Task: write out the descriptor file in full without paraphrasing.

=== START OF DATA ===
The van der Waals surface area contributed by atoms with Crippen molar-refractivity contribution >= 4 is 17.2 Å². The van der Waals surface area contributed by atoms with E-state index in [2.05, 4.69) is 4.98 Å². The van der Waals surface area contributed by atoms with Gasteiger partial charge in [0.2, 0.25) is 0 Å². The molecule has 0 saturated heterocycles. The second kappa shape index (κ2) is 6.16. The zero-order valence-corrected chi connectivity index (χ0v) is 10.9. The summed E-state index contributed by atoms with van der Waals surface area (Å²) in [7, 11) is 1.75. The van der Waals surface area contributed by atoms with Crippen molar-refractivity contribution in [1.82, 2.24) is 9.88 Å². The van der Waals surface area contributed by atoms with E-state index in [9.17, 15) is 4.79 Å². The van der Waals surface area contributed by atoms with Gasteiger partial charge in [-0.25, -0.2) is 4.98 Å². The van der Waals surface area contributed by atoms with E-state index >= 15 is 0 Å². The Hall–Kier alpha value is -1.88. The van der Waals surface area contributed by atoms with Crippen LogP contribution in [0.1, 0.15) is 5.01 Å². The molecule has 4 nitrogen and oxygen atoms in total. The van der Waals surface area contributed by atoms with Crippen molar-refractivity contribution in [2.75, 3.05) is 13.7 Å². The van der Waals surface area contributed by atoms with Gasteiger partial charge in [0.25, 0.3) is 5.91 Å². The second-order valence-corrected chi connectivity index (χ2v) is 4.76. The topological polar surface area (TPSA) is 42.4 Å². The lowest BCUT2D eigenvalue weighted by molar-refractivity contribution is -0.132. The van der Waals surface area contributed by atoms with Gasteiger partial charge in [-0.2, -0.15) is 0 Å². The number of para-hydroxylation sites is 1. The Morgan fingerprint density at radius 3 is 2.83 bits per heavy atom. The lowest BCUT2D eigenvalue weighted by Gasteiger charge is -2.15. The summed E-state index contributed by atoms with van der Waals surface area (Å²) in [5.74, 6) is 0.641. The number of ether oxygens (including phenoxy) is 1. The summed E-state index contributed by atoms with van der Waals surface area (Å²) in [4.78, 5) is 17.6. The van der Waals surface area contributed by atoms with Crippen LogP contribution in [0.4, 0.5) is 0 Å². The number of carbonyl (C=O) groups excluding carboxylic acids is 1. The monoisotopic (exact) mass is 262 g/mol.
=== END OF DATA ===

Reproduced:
The van der Waals surface area contributed by atoms with Crippen molar-refractivity contribution >= 4 is 17.2 Å². The van der Waals surface area contributed by atoms with E-state index in [2.05, 4.69) is 4.98 Å². The van der Waals surface area contributed by atoms with Gasteiger partial charge in [0.2, 0.25) is 0 Å². The molecule has 0 saturated heterocycles. The second kappa shape index (κ2) is 6.16. The zero-order valence-corrected chi connectivity index (χ0v) is 10.9. The summed E-state index contributed by atoms with van der Waals surface area (Å²) in [7, 11) is 1.75. The van der Waals surface area contributed by atoms with Crippen molar-refractivity contribution in [1.82, 2.24) is 9.88 Å². The van der Waals surface area contributed by atoms with E-state index in [9.17, 15) is 4.79 Å². The van der Waals surface area contributed by atoms with Gasteiger partial charge in [-0.25, -0.2) is 4.98 Å². The van der Waals surface area contributed by atoms with E-state index >= 15 is 0 Å². The Hall–Kier alpha value is -1.88. The van der Waals surface area contributed by atoms with Crippen LogP contribution in [0.1, 0.15) is 5.01 Å². The molecule has 4 nitrogen and oxygen atoms in total. The van der Waals surface area contributed by atoms with Crippen molar-refractivity contribution in [2.75, 3.05) is 13.7 Å². The van der Waals surface area contributed by atoms with Gasteiger partial charge in [0.25, 0.3) is 5.91 Å². The second-order valence-corrected chi connectivity index (χ2v) is 4.76. The topological polar surface area (TPSA) is 42.4 Å². The lowest BCUT2D eigenvalue weighted by molar-refractivity contribution is -0.132. The van der Waals surface area contributed by atoms with Gasteiger partial charge in [-0.2, -0.15) is 0 Å². The number of para-hydroxylation sites is 1. The Morgan fingerprint density at radius 3 is 2.83 bits per heavy atom. The lowest BCUT2D eigenvalue weighted by Gasteiger charge is -2.15. The summed E-state index contributed by atoms with van der Waals surface area (Å²) in [5.74, 6) is 0.641. The number of ether oxygens (including phenoxy) is 1. The summed E-state index contributed by atoms with van der Waals surface area (Å²) in [4.78, 5) is 17.6. The van der Waals surface area contributed by atoms with Crippen LogP contribution in [0.4, 0.5) is 0 Å². The number of carbonyl (C=O) groups excluding carboxylic acids is 1. The monoisotopic (exact) mass is 262 g/mol.